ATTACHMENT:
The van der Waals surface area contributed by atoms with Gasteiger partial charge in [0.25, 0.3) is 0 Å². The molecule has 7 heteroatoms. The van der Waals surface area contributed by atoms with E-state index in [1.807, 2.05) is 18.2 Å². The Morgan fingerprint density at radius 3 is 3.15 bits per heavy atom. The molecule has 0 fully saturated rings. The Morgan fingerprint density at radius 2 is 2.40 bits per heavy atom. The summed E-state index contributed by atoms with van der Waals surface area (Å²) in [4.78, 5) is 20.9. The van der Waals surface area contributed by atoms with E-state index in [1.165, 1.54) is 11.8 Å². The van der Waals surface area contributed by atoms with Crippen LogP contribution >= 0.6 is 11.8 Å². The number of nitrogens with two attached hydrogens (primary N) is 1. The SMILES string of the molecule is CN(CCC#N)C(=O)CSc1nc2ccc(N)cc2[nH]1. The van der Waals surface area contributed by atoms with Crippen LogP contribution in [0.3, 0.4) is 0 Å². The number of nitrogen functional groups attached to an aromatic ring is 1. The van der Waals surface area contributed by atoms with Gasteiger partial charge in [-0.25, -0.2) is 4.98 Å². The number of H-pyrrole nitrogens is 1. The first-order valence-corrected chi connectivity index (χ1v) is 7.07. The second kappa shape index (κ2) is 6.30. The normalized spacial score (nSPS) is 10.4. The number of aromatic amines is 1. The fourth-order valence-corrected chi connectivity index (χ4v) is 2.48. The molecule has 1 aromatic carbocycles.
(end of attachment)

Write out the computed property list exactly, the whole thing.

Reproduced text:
The van der Waals surface area contributed by atoms with Gasteiger partial charge in [0.25, 0.3) is 0 Å². The molecule has 7 heteroatoms. The van der Waals surface area contributed by atoms with E-state index in [1.807, 2.05) is 18.2 Å². The Morgan fingerprint density at radius 3 is 3.15 bits per heavy atom. The molecule has 0 fully saturated rings. The Morgan fingerprint density at radius 2 is 2.40 bits per heavy atom. The summed E-state index contributed by atoms with van der Waals surface area (Å²) in [4.78, 5) is 20.9. The van der Waals surface area contributed by atoms with E-state index in [1.165, 1.54) is 11.8 Å². The van der Waals surface area contributed by atoms with Crippen LogP contribution >= 0.6 is 11.8 Å². The number of nitrogens with two attached hydrogens (primary N) is 1. The SMILES string of the molecule is CN(CCC#N)C(=O)CSc1nc2ccc(N)cc2[nH]1. The van der Waals surface area contributed by atoms with Crippen LogP contribution in [0.3, 0.4) is 0 Å². The number of nitrogen functional groups attached to an aromatic ring is 1. The van der Waals surface area contributed by atoms with Gasteiger partial charge in [-0.25, -0.2) is 4.98 Å². The number of H-pyrrole nitrogens is 1. The first-order valence-corrected chi connectivity index (χ1v) is 7.07. The second kappa shape index (κ2) is 6.30. The normalized spacial score (nSPS) is 10.4. The number of aromatic amines is 1. The fourth-order valence-corrected chi connectivity index (χ4v) is 2.48. The molecule has 1 aromatic carbocycles.